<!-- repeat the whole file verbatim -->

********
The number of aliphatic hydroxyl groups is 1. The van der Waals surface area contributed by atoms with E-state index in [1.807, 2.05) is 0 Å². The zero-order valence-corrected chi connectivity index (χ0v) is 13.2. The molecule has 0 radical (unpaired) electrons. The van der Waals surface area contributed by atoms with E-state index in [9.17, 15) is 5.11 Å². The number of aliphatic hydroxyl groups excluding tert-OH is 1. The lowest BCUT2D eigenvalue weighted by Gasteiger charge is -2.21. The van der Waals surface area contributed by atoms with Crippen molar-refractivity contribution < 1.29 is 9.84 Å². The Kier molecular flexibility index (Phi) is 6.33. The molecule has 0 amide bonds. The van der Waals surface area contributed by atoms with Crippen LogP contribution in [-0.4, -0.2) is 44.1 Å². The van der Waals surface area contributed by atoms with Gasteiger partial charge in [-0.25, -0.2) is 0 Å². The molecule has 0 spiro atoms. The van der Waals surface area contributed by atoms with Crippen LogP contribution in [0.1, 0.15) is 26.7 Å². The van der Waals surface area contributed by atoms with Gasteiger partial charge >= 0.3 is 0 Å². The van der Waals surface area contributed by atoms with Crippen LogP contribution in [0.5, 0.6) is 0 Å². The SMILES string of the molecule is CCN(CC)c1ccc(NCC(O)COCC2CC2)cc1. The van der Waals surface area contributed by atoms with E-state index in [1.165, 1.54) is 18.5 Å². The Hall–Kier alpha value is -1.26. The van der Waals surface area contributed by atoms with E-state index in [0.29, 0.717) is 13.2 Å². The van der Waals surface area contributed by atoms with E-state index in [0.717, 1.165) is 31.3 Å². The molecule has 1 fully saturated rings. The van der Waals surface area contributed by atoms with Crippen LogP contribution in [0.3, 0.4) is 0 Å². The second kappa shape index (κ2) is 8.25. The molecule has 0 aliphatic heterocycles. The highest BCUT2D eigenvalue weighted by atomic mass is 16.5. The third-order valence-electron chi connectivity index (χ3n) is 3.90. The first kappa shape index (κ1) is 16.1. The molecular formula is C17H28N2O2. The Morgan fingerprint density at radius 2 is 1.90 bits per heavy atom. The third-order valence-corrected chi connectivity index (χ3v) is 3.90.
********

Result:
The number of aliphatic hydroxyl groups is 1. The van der Waals surface area contributed by atoms with E-state index in [1.807, 2.05) is 0 Å². The zero-order valence-corrected chi connectivity index (χ0v) is 13.2. The molecule has 0 radical (unpaired) electrons. The van der Waals surface area contributed by atoms with E-state index in [9.17, 15) is 5.11 Å². The number of aliphatic hydroxyl groups excluding tert-OH is 1. The lowest BCUT2D eigenvalue weighted by Gasteiger charge is -2.21. The van der Waals surface area contributed by atoms with Crippen molar-refractivity contribution < 1.29 is 9.84 Å². The Kier molecular flexibility index (Phi) is 6.33. The molecule has 0 amide bonds. The van der Waals surface area contributed by atoms with Crippen LogP contribution in [-0.4, -0.2) is 44.1 Å². The van der Waals surface area contributed by atoms with Gasteiger partial charge in [-0.25, -0.2) is 0 Å². The molecule has 0 spiro atoms. The van der Waals surface area contributed by atoms with Crippen LogP contribution in [0.1, 0.15) is 26.7 Å². The van der Waals surface area contributed by atoms with Gasteiger partial charge >= 0.3 is 0 Å². The van der Waals surface area contributed by atoms with Crippen LogP contribution in [0.5, 0.6) is 0 Å². The SMILES string of the molecule is CCN(CC)c1ccc(NCC(O)COCC2CC2)cc1. The van der Waals surface area contributed by atoms with E-state index in [1.165, 1.54) is 18.5 Å². The Hall–Kier alpha value is -1.26. The van der Waals surface area contributed by atoms with E-state index in [0.29, 0.717) is 13.2 Å². The van der Waals surface area contributed by atoms with E-state index in [0.717, 1.165) is 31.3 Å². The molecule has 1 fully saturated rings. The van der Waals surface area contributed by atoms with Crippen LogP contribution in [0.3, 0.4) is 0 Å². The second kappa shape index (κ2) is 8.25. The molecule has 0 aliphatic heterocycles. The highest BCUT2D eigenvalue weighted by atomic mass is 16.5. The third-order valence-electron chi connectivity index (χ3n) is 3.90. The first kappa shape index (κ1) is 16.1. The molecular formula is C17H28N2O2. The Morgan fingerprint density at radius 2 is 1.90 bits per heavy atom. The third-order valence-corrected chi connectivity index (χ3v) is 3.90.